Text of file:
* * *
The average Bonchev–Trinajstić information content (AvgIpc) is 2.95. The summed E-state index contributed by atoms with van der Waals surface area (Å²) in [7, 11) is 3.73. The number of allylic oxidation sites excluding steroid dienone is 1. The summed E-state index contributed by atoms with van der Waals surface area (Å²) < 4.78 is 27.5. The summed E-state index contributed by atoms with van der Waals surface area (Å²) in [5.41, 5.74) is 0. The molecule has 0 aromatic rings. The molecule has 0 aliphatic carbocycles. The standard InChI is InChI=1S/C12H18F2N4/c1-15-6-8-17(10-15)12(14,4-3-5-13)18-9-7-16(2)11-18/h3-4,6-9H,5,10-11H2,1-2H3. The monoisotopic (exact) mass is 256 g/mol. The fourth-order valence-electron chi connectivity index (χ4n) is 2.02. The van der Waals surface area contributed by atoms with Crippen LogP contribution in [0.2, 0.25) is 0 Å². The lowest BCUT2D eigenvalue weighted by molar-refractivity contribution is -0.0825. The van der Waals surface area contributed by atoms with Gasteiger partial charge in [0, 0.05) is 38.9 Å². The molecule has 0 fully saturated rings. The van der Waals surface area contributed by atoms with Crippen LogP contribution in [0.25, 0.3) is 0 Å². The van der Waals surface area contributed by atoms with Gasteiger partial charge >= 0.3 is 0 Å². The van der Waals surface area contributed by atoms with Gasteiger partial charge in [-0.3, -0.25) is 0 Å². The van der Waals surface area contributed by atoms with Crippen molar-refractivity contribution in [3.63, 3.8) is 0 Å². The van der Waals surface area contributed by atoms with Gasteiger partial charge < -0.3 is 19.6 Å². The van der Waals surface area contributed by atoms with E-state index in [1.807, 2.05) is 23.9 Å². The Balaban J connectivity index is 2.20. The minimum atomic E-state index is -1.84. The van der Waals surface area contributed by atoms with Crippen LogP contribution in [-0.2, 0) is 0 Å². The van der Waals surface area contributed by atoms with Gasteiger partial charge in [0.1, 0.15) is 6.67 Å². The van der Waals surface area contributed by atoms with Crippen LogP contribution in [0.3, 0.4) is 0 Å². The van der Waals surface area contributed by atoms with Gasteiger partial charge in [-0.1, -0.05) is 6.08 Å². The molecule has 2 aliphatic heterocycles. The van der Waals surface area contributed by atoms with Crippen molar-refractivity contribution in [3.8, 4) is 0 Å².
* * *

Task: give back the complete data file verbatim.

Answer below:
The average Bonchev–Trinajstić information content (AvgIpc) is 2.95. The summed E-state index contributed by atoms with van der Waals surface area (Å²) in [7, 11) is 3.73. The number of allylic oxidation sites excluding steroid dienone is 1. The summed E-state index contributed by atoms with van der Waals surface area (Å²) < 4.78 is 27.5. The summed E-state index contributed by atoms with van der Waals surface area (Å²) in [5.41, 5.74) is 0. The molecule has 0 aromatic rings. The molecule has 0 aliphatic carbocycles. The standard InChI is InChI=1S/C12H18F2N4/c1-15-6-8-17(10-15)12(14,4-3-5-13)18-9-7-16(2)11-18/h3-4,6-9H,5,10-11H2,1-2H3. The monoisotopic (exact) mass is 256 g/mol. The fourth-order valence-electron chi connectivity index (χ4n) is 2.02. The van der Waals surface area contributed by atoms with Crippen LogP contribution in [0.2, 0.25) is 0 Å². The lowest BCUT2D eigenvalue weighted by molar-refractivity contribution is -0.0825. The van der Waals surface area contributed by atoms with Gasteiger partial charge in [0, 0.05) is 38.9 Å². The molecule has 0 fully saturated rings. The van der Waals surface area contributed by atoms with Crippen LogP contribution in [0.25, 0.3) is 0 Å². The van der Waals surface area contributed by atoms with Gasteiger partial charge >= 0.3 is 0 Å². The van der Waals surface area contributed by atoms with Gasteiger partial charge in [-0.3, -0.25) is 0 Å². The van der Waals surface area contributed by atoms with Crippen molar-refractivity contribution in [3.63, 3.8) is 0 Å². The van der Waals surface area contributed by atoms with Gasteiger partial charge < -0.3 is 19.6 Å². The van der Waals surface area contributed by atoms with E-state index in [1.807, 2.05) is 23.9 Å². The Balaban J connectivity index is 2.20. The minimum atomic E-state index is -1.84. The van der Waals surface area contributed by atoms with Crippen LogP contribution in [-0.2, 0) is 0 Å². The van der Waals surface area contributed by atoms with Gasteiger partial charge in [0.1, 0.15) is 6.67 Å². The van der Waals surface area contributed by atoms with Crippen LogP contribution in [0.3, 0.4) is 0 Å². The van der Waals surface area contributed by atoms with Gasteiger partial charge in [-0.1, -0.05) is 6.08 Å². The molecule has 2 aliphatic heterocycles. The van der Waals surface area contributed by atoms with Crippen molar-refractivity contribution in [3.8, 4) is 0 Å².